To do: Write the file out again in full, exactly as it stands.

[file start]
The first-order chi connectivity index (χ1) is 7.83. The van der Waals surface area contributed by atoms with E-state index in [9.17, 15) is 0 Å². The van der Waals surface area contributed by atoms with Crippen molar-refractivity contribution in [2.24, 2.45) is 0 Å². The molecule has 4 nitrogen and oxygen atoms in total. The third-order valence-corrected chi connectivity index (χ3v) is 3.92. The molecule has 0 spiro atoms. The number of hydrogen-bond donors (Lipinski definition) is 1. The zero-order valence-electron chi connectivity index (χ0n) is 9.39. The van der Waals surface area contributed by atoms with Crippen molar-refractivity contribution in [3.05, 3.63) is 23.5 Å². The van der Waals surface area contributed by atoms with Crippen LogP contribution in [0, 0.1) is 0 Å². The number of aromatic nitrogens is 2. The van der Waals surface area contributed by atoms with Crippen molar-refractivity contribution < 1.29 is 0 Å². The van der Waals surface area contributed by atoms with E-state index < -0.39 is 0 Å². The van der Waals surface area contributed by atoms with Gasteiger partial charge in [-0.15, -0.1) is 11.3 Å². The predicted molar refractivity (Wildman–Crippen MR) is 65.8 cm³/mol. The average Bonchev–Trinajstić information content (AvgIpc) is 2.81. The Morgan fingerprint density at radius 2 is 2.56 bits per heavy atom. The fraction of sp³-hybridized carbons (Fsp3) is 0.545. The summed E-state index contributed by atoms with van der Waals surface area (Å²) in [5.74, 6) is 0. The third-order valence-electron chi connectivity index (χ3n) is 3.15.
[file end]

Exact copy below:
The first-order chi connectivity index (χ1) is 7.83. The van der Waals surface area contributed by atoms with E-state index in [9.17, 15) is 0 Å². The van der Waals surface area contributed by atoms with Crippen molar-refractivity contribution in [2.24, 2.45) is 0 Å². The molecule has 4 nitrogen and oxygen atoms in total. The third-order valence-corrected chi connectivity index (χ3v) is 3.92. The molecule has 0 spiro atoms. The number of hydrogen-bond donors (Lipinski definition) is 1. The zero-order valence-electron chi connectivity index (χ0n) is 9.39. The van der Waals surface area contributed by atoms with Crippen molar-refractivity contribution in [3.05, 3.63) is 23.5 Å². The van der Waals surface area contributed by atoms with Crippen LogP contribution in [0, 0.1) is 0 Å². The number of aromatic nitrogens is 2. The van der Waals surface area contributed by atoms with Crippen molar-refractivity contribution < 1.29 is 0 Å². The van der Waals surface area contributed by atoms with E-state index < -0.39 is 0 Å². The van der Waals surface area contributed by atoms with Gasteiger partial charge in [-0.15, -0.1) is 11.3 Å². The predicted molar refractivity (Wildman–Crippen MR) is 65.8 cm³/mol. The average Bonchev–Trinajstić information content (AvgIpc) is 2.81. The Morgan fingerprint density at radius 2 is 2.56 bits per heavy atom. The fraction of sp³-hybridized carbons (Fsp3) is 0.545. The summed E-state index contributed by atoms with van der Waals surface area (Å²) in [5.74, 6) is 0. The third-order valence-electron chi connectivity index (χ3n) is 3.15.